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    US General Wesley Clark, the former NATO military commander who played a central role in jackhammering Kosovo from Serbia, is now the chairman of Envidity Energy Inc., which has a license to develop the region’s vast reserves of lignite, a form of coal mostly used for power generation.

    However, what appeared to be a highly lucrative business now seems to have hit a snag after the Kosovo parliament put the matter on hold arguing that it needs to hear the opinion of the residents of the areas Envidity Energy is going to dig in.

    Meanwhile, Sputnik has found out that the locals are not really happy about Mr. Clark’s business plan, which has already been accepted by the Kosovo government, but still needs parliamentary approval.

    Some members of the Kosovo elite believe that the lion’s share of the profits will end up in Wesley Clark’s pockets because he will be able to turn the extracted coal into fuel and sell it on the market.

    According to the contract, only five percent of the extracted coal will be processed in Kosovo, which means that only a handful of new jobs will be created there. Moreover, the government will have to compensate land owners for the right to extract coal on their territories.

    Kosovo contains the world’s fifth largest reserves of brown coal, or lignite, estimated at about 12 billion tons.

    Opposition parties in Kosovo argue that Clark’s company could  produce 2.5 million liters of fuel a day, but the region will start earning its three-percent share of sales only if the daily output reaches 5 million liters.

    This also means that Kosovo will turn into one big excavation site.

    “The government’s decision to approve Clark’s license now is a purely political deal. It will do Kosovans no good and we will make every effort to prevent it from happening the way Clark’s company wants,” a source in Pristina told Sputnik.

    Kosovo accounts for a hefty 60 percent of Serbia’s mineral wealth. In a 2008 report the Belgrade-based newspaper Economist  wrote that with Kosovo’s breakaway Serbia had lost an estimated 100 billion euros’ worth of lignite, zinc and tin.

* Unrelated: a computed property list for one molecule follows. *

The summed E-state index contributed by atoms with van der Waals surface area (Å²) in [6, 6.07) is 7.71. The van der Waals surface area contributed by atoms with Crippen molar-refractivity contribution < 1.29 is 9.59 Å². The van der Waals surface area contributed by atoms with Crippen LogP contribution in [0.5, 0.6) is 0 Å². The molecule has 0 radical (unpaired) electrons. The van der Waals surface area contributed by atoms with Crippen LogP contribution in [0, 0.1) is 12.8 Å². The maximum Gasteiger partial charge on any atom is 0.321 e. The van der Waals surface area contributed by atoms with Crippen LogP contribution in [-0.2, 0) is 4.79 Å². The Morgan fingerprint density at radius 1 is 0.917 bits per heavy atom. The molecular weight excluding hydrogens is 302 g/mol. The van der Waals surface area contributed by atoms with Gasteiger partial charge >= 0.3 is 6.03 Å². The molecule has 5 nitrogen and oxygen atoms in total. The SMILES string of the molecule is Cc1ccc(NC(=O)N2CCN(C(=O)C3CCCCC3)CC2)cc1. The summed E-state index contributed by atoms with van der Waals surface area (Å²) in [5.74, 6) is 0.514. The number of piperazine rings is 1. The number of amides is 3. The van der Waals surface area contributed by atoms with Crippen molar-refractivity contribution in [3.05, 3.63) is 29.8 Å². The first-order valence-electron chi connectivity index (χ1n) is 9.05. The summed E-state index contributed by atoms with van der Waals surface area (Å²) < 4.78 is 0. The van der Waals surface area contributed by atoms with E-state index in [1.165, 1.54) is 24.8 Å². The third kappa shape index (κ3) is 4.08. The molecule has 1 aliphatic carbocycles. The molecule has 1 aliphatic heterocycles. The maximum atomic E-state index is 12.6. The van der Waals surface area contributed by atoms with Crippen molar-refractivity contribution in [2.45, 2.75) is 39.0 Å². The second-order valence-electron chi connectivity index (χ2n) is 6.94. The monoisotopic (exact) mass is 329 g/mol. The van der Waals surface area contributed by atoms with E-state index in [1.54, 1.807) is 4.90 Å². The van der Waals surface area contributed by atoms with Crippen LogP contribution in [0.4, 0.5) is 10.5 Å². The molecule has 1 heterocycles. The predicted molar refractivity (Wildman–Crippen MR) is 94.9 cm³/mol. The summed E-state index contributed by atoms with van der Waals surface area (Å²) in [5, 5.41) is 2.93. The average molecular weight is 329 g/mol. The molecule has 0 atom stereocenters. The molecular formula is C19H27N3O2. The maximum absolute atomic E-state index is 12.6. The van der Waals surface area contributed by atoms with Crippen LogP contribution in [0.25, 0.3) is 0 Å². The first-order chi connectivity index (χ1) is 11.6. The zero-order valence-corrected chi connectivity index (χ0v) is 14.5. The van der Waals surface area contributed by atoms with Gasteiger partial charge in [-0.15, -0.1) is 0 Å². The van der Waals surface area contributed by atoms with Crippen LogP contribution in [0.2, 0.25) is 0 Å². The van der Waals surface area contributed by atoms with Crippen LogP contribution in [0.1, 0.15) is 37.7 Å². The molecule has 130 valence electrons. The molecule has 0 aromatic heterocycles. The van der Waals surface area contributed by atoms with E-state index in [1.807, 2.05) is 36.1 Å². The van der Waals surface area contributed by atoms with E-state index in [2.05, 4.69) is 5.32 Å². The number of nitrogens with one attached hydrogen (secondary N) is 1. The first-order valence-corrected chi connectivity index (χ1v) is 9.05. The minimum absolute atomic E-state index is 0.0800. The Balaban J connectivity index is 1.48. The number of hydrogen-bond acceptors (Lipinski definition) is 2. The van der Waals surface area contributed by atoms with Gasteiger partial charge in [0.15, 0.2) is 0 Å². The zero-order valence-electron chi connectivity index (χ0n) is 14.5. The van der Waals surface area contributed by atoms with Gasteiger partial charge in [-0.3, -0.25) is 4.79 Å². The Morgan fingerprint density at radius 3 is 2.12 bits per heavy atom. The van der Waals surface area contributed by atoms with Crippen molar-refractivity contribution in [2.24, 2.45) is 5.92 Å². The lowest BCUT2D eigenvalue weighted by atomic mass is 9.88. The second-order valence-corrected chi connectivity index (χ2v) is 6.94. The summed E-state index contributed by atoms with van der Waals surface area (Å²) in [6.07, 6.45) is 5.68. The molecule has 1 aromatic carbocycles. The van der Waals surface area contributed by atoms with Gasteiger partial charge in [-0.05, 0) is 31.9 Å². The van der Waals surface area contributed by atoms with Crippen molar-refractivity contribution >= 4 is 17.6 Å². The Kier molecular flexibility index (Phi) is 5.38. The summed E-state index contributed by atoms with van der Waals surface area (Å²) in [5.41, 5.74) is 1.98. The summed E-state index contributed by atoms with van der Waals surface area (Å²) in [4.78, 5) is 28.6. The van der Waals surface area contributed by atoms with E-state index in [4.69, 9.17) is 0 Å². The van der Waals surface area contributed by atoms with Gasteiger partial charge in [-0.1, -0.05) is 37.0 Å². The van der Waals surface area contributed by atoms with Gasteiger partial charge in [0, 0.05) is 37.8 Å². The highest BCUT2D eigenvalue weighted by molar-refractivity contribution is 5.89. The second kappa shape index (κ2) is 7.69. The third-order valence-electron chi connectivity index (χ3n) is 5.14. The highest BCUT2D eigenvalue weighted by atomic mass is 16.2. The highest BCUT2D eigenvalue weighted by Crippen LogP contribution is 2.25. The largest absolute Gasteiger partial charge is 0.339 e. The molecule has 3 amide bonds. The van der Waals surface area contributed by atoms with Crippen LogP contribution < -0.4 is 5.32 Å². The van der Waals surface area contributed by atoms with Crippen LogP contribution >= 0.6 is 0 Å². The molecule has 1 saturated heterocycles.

Wesley Clark is not the only one to reap the rewards of the 1999 NATO bombings of Yugoslavia with ex-Foreign Secretary Madeleine Albright  and onetime deputy head of the UN Interim Administration Mission in Kosovo (UNMIK) John Covey also standing to gain.

    Mrs. Albright’s ASM Company once tried and failed to snap up the Kosovo Post and Telecoms Company.

    Her business affairs in Kosovo are currently being managed by President Hashim Thaci’s brother Ganup who is investing Mrs. Albright’s money into the construction of roads in Kosovo as part of a Turkish-American consortium led by none other than John Covey himself.

    Madeleine Albright is doing business also with President Thaci’s younger brother via a firm selling construction materials to road building companies.

    Moreover, Bechtel-Enka, another Turkish-American company liked to the former US Secretary of State, happens to be a business partner of Building Illyria Company, which erects condominiums all across the former Serbian province.

    Kosovo declared independence from Serbia in 2008 after spending several years under UN administration.

    It is recognized by Washington and many EU member nations.

    Related:

    Independence? ‘Kosovo Capital is not Pristina, It is a US Military Base’
    There Will Be No EU Recognition of Kosovo After Brexit
    Tags:
    European Union, construction companies, business partners, coal extraction, contract, ASM Company, UNMIK, NATO, UN, John Covey, Wesley Clark, Madeleine Albright, Hashim Thaci, Kosovo
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